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Friday’s Headlines Have Questions

What's an optimal rebate to get people to buy e-bikes without wasting money on those who were going to buy one anyway?

Photo: University of Twente|

E-bikes are a great for a lot of reasons, so what’s the best way to target rebates to get more people to buy one?

  • Despite e-bikes' environmental benefits, new research calls into question the cost-effectiveness of incentives, because 80 percent of people who buy an e-bike would have done so without a discount (The Conversation). The best way to maximize the return on investment is to make the rebates modest, easy to redeem and targeted at lower-income individuals (CityLab).
  • A survey by a parking app came to the unsurprising conclusion that most people really hate paying for parking, but the lede is buried: Almost half don't know that free parking is subsidized by their taxes. (Yahoo! Finance)
  • City and state governments are spending more on Vision Zero infrastructure like traffic signals and cameras. (State Tech)
  • The New York Times framed New Jersey Gov. Phil Murphy's plan to fund transit as an unpopular business tax, rather than a much-needed source of revenue.
  • Pedestrian and cyclist deaths in Nashville have more than doubled over the past decade, and victims' families are calling for change. (Axios)
  • A bill that would have killed the Blue Line bus rapid transit project in Indianapolis won't move forward after Republican state legislators got the city to agree to include more car lanes. (Fox 59)
  • A $100 million Columbus, Ohio plan would replace downtown parking and car lanes with biking and walking paths. (Dispatch)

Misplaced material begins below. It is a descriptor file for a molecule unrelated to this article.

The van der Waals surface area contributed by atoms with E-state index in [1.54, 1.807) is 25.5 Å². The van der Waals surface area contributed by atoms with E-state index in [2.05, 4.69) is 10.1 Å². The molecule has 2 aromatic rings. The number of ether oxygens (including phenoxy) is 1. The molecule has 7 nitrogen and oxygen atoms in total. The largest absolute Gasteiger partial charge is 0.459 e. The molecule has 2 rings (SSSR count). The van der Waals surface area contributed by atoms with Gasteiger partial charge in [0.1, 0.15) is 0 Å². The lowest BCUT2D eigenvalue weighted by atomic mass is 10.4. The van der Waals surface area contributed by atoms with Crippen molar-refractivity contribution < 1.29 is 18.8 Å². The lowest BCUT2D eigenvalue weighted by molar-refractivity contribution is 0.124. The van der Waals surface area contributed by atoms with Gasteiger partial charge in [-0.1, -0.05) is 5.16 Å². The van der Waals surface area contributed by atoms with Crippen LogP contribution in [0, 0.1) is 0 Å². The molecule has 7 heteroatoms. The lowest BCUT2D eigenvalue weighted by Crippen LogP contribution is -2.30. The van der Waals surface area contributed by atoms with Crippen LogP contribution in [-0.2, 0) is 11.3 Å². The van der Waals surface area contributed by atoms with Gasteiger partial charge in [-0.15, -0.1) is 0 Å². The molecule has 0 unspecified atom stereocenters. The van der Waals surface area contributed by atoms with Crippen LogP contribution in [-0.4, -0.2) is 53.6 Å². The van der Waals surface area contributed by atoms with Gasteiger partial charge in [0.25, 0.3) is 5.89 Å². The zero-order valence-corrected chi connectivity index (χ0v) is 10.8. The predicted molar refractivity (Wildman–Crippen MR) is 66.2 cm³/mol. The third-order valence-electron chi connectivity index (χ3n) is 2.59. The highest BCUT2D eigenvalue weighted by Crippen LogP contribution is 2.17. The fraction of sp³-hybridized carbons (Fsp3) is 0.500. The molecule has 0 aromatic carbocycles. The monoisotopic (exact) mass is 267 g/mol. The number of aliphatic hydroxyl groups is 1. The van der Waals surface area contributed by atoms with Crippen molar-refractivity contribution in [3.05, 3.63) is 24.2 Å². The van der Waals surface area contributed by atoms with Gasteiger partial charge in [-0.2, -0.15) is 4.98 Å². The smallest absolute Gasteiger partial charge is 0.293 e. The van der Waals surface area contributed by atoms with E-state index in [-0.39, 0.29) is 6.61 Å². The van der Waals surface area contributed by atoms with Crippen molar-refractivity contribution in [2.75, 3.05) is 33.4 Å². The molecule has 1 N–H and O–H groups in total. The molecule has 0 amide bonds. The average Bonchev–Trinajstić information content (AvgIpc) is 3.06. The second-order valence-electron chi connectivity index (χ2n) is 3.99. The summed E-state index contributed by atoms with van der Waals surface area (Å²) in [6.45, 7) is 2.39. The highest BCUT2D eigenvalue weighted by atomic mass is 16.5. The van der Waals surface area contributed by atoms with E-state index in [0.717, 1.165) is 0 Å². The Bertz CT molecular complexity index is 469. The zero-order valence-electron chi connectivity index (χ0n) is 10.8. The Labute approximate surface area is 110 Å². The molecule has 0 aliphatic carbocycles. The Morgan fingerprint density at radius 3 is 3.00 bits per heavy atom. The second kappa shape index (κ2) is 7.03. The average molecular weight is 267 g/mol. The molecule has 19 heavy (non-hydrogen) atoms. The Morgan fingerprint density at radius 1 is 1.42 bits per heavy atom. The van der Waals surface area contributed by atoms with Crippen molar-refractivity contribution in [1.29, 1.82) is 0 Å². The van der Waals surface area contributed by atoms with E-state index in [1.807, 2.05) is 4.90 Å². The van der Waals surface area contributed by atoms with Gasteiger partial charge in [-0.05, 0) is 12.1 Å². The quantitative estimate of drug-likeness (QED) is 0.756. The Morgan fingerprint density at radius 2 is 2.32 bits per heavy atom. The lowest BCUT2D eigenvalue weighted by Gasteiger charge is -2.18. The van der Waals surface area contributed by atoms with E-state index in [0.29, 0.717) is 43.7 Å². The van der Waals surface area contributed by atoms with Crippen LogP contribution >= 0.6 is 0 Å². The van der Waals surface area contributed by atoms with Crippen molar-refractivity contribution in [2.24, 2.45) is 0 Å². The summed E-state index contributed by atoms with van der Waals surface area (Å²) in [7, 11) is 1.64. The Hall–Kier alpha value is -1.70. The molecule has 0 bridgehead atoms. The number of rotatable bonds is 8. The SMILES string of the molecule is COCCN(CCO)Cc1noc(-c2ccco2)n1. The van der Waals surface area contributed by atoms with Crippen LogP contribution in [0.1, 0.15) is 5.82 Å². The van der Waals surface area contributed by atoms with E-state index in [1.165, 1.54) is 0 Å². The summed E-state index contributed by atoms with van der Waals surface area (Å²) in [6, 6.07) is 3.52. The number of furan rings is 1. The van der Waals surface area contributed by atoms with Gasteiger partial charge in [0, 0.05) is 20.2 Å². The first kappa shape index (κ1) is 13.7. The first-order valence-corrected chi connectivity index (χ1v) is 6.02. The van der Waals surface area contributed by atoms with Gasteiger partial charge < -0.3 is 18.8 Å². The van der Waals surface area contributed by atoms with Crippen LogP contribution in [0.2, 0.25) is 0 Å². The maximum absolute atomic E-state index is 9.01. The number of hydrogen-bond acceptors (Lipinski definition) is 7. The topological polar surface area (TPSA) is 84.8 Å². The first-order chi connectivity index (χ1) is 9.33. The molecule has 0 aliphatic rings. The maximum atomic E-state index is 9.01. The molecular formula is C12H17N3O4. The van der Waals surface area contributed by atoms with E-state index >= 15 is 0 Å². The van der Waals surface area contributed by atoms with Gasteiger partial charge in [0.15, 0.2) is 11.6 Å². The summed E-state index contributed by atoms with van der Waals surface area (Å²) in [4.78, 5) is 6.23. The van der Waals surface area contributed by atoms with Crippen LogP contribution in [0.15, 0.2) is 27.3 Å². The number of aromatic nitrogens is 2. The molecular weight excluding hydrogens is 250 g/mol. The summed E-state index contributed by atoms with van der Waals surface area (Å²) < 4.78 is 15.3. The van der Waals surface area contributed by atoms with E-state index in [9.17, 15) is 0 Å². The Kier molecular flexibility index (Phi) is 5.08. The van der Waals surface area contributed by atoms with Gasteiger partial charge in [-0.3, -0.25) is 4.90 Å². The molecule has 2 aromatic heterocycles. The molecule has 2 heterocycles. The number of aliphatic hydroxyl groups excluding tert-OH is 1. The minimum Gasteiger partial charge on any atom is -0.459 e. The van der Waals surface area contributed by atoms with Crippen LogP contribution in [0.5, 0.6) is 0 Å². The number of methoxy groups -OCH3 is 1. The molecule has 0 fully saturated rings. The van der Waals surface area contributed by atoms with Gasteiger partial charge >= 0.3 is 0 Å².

• A St. Louis regional planning board voted to approve a new north-south MetroLink line. (Business Journal)
  • Colorado's Regional Transportation District is about to start a downtown Denver light rail reconstruction project. (Railway Age)
  • A $44 million makeover of Boston's Blue Hill Avenue will include a dedicated bus lane. (WBUR)
  • Citing concerns about cost, reliability and availability, Milwaukee will no longer purchase battery-electric buses. (Urban Milwaukee)
  • Governing is the latest news outlet to profile Hoboken, the rare city that actually achieved Vision Zero.
  • Durham hired a Vision Zero coordinator who views traffic safety as a public health crisis. (Spectrum News)
  • Minneapolis is once again at odds with Uber and Lyft over driver pay. (Star Tribune)
  • Until the 1950s Dallas was a walkable city with 200 miles of streetcar tracks. (Strong Towns)
  • A fast-food chain tried to steal Uber's hugely unpopular surge pricing idea, only to back down after customer backlash. (Quartz)

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